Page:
The libretto consists entirely of Bible quotations: Old Testament passages which predict the coming of the Messiah are applied to ‘the Lord Jesus Christ’, using extracts from the New Testament.
The odd thing is that the name ‘Jesus’ only appears in a chorus near the end, “But thanks be to God, who giveth us the victory through our Lord Jesus Christ”, which is usually omitted!
The first section of the work comprises prophetic poetic passages from the Hebrew books of Isaiah (Ch 40), Haggai (Ch 2), and Malachi (Ch 3), all of which have been seen as predicting the coming of the Christ, the Messiah. This is certainly what the first Christians did: they ‘searched’ the Hebrew Scriptures, ‘the Old Testament’ (or ‘Old Covenant’) for prefigurations of Jesus Christ and the New Covenant.
But why does it all begin with ‘Comfort ye my people’ and ‘speak ye comfortably to Jerusalem’ (Isaiah 40:1-5)? Well, we should start by looking at a less archaic translation of the Hebrew text: “Comfort my people, console them, says your God. Speak to the heart of Jerusalem and cry out to her that her war service is ended, that her iniquity is pardoned”.
The ‘people’ are the Jews, who had been transported from their homeland Judah, and from Jerusalem their capital city, to Babylonia (`Iraq), by King Nebukadnessar in 586 BCE (before the current/Christian era). In Psalm 137 we hear the well-know lament of these exiled Jews: “By the rivers of Babylon we sat and wept when we remembered Sion (Jerusalem)”. (Incidentally, at the end of this psalm is a terrible curse on the babies of Babylon, which is not read out in churches, and which we should not connect with the present situation in `Iraq.) The prophets Jeremiah and Ezekiel had seen the exile in Babylonia (for 70 years) as God’s punishment for the sins of his chosen people; but here was a prophet telling them that their time as prisoners of war was completed (‘her warfare is accomplished’), their sins were forgiven (her iniquity is pardoned’), and they could now return home to Jerusalem.
“The voice of him that crieth in the wilderness: prepare ye the way of the Lord; make straight in the desert a highway for our God”. The ‘voice crying in the wilderness’ is proverbial, as also ‘prepare the way of the Lord’; but this is how we should read the lines: “A voice is calling: In the wilderness prepare Yahweh’s road, make a straight highway through the desert for our God”. This is saying that a first-class road will be built, right across the Syrian Desert, between `Iraq and Israel, so that the Jews could travel directly to their home country.
“Every valley shall be exalted, and every mountain and hill laid low: the crooked [shall be made] straight and the rough places plain”. The ‘exalted’ language hides the meaning from us. In ‘plain’ speaking, it would not be a thoroughfare with potholes (‘the rough places made plain’) and dangerous bends (‘the crooked made straight’) and steep hills: “Every valley shall be raised up, and every mountain and hill shall be levelled”. (I once stated publicly that the Palmerston North city council was seeking to fulfill this prophecy in the town square .)
“And the glory of the Lord (Yahweh) shall be revealed, and all flesh (humankind) shall see it together”. It will be a glorious procession over the plain on a splendid avenue (perhaps lined with ‘plane’ trees?) for all the world to watch and wonder at.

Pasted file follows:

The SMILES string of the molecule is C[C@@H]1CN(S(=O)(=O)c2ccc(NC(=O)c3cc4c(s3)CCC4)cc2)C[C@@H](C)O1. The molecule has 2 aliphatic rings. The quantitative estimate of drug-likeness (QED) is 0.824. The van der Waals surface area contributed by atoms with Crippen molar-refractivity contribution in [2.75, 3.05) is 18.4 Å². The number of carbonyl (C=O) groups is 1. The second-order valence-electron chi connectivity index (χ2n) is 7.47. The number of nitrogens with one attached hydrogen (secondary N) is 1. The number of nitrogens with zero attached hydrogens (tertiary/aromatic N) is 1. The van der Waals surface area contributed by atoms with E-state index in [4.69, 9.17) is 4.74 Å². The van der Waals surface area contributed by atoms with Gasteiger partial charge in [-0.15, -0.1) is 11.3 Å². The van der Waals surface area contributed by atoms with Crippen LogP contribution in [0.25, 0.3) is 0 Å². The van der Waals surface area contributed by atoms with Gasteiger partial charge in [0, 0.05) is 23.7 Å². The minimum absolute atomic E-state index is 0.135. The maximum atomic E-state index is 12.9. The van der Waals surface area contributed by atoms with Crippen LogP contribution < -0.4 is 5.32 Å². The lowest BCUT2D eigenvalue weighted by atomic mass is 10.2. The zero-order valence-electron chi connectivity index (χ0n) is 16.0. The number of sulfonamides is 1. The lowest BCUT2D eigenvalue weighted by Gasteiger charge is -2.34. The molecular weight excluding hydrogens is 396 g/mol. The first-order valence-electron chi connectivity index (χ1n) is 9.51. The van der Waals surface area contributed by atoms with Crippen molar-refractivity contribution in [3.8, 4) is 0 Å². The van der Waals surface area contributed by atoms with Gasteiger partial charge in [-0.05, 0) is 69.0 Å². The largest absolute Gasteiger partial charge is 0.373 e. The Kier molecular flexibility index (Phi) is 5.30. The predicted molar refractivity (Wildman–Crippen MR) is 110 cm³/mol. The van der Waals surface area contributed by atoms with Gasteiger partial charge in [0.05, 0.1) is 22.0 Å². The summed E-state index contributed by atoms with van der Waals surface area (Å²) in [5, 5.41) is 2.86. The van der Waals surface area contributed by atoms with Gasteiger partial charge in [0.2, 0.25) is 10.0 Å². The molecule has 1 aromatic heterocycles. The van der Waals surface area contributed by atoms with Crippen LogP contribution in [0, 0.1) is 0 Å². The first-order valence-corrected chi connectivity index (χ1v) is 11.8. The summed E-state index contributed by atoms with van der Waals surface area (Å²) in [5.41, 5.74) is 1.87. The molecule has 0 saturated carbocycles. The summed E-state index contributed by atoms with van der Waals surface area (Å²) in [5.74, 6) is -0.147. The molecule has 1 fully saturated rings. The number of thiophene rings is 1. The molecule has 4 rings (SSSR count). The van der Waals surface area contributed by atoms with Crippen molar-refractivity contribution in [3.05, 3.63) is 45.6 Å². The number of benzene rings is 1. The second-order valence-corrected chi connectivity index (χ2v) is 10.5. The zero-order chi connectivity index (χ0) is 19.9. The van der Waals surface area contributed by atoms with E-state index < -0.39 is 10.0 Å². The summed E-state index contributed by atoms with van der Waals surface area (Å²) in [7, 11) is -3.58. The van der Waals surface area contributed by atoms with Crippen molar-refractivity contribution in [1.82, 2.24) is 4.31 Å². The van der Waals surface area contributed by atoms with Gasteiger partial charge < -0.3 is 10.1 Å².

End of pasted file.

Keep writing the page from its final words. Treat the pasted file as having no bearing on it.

But the idea of preparing the way for the coming of the Lord in the wilderness persisted; Mark’s gospel (1:3) assigns this role to John the Baptizer, preaching and baptizing in the wild, and Jennens would have had this in mind.
Jennens leaves the Isaiah prophecies for a moment, and turns to Haggai, a prophet who speaks to the returned exiles in the second year of King Darius of Iran (520 BCE). The message from God is that the Jerusalem Temple (built by Solomon and destroyed by Nebukadnessar) will return to its former splendour. “I will shake the heavens and the earth, the sea and the dry land, and I will shake all nations, and the desire of all nations shall come” (Haggai 2:6-7). Presumably Jennens wants ‘the desire of all nations’ to refer to the Messiah. Unfortunately this is not right. The word translated ‘desire’ denotes ‘desirable things’, and this means that the ‘treasure’ of all the other peoples (the so-called ‘Gentiles’) will be brought to Jerusalem to adorn the Temple. In a big ‘shake-up’, the earth and its people will yield up all the silver and gold, which rightfully belongs to Yahweh the Creator, as we are told in the following verse (Haggai 2:8). To my mind, this is reminiscent of the Israelites leaving Egypt at the time of the Exodus, and ‘borrowing’ jewellery from their Gentile neighbours for the worship of their God in the wilderness, but never intending to return. However, the ultimate expectation is that when the Messiah arrives the whole human population would look to Jerusalem as the centre of the world and would come to worship God there, and “they shall beat their swords into ploughshares” (Isaiah 2:1-5).
And then we hear the prophet Malakhi (3:1-3), in the 5th Century BCE, when the Temple had been rebuilt, but corruption had crept into the system. “The Lord whom ye seek shall suddenly come to his temple, even the messenger of the covenant whom ye delight in ... he is like a refiner’s fire ... and he will purify the sons of Levi (the priests)”. Here we are invited to think of Jesus going into the temple and ‘cleansing’ it (Matthew 21:12-13; John 2:13-17).